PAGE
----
Star Formation: Understanding Massive-star formation

In the study of massive-star formation, a fundamental open question is how clusters are formed. Do massive dense cores have internal substructures? Do clumps evolve independently to produce stars, or do they share a common evolutionary process? Are apparent-single stars born single, or are they born in groups and subsequently ejected? While low-mass stars are believed to be produced mainly through accretion, there are two main scenarios to explain high-mass star formation. One scenario is through accretion, like that of low-mass stars but with higher accretion rates; the other scenario is through formation of high-mass stars through coalescence of lower-mass protostars.  An example is Rho et al. (2006); Spectacular Spitzer Images of the Trifid Nebula: Protostars in a Young, Massive-Star-forming Region at link to

Current Work

SOFIA Science Outreach Scientist: I advocate and promote SOFIA for scientific observations and discoveries by the astronomical community. I send regular science e-Newsletters, organize and participate conferences related to SOFIA, and give colloquium and talks at Universities. I also test various SOFIA software and contribute documentation of SOFIA data analysis.

Dr. Rho's Recent Observational Projects

  • Current SOFIA projects.
    • Velocity-Resolved [OI] Line Survey of Supernova Remnants Interacting with Molecular Clouds (Cycle 6; PI: Dr. Rho, J.) Collaborators: Prof. J. Hewitt (North Florida University), Dr.Morten Andersen (Gemini Observatory), Prof. Thomas Pannuti (Morehead State University)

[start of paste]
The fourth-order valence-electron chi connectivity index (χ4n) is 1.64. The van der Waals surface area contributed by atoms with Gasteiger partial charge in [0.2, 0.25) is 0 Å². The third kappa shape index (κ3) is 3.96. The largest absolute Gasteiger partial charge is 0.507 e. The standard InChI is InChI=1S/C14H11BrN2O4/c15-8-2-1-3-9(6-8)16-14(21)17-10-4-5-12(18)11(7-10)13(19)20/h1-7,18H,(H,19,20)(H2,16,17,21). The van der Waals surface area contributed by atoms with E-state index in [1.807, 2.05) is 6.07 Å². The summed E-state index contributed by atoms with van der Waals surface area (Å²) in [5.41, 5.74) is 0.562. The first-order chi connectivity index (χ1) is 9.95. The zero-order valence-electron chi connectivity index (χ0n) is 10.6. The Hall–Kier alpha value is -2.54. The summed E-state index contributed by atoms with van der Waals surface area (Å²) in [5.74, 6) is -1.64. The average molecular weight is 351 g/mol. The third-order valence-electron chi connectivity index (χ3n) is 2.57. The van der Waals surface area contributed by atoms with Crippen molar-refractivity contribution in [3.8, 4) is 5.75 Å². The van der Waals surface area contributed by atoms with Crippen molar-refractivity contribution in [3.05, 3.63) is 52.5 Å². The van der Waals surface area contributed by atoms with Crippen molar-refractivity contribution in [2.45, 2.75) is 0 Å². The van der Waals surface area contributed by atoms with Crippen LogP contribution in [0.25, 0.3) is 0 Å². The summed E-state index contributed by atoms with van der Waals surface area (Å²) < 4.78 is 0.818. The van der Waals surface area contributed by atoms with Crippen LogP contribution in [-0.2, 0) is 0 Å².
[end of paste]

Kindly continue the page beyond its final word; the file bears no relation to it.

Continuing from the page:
• Dust polarisation properties in the Crab Nebula (Cycle 6; PI: Dr. Ilse De Looze) Collaborators: Dr. J. Rho (SOFIA Science Center), Prof. M. Barlow (University College London), Prof. H. Gomez (Cardiff U.), Prof. Mikako Matsuura (Cardiff U.), Dr. Roger, Wesson (University College London), Prof. Anthony Jones (Institut d’Astrophysique Spatiale, CNRS, Orsay)
  • LSST Collaborations;

SN Science Collaboration LSST Dark Energy Science Collaboration Team: Type Ia Supernova Cosmology  see my contribution to the LSST Observing Strategy: 9.5 Supernova Cosmology and Physics at

  • Global Supernova Project:

Novel wide-field synoptic surveys of the sky using LCOGT (worldwide network of robotic telescopes Las Cumbres Observatory (, combined with multi-wavelength and multi-messenger experiments, mean we have now entered a golden age in transient astronomy. This program will give the opportunity to a large US community interested in transients to join the LCO Global Supernova Project and follow the most interesting transients in an efficient way.  I have recently joined the LCOGT SN project (NOAO proposal PI: Stefano Valenti).

  • Gemini Observation of Type IIP  SN2017eaw (DDT proposal):

Collaborators:Jeonghee Rho (SOFIA Science Center and SETI Institute), Thomas R. Geballe (Gemini Observatory), Dipankar P. K. Banerjee and Vishal Joshi (Physical Research Lab., Ahmedabad, India), Aneurin Evans (Keele U., UK) and Luc Dessart (UMI 3386, CNRS, Universidad de Chile) see ATel #10765 at

  • JWST ERS (Director’s Discretionary Early Release Science Program)

I participate in "Radiative Feedback from Massive Stars as Traced by Multiband Imaging and Spectroscopic Mosaics (PI: Olivier Berne (Universite Toulouse) CoPIs: Emilie Habart (Institut d'Astrophysique Spatiale) and Els Peeters (University of Western Ontario)

Research Area

Dr. Jeonghee Rho studies Supernova Remnants, Supernovae, Shock Physics, Pulsars, Massive Star Formation, HII regions, and Interstellar Medium. Nucleosynthetic products, Dust and Molecule Formation in Supernovae to probe the Early Universe. Expert in Infrared observation and experience of Millimeter and X-ray Observations.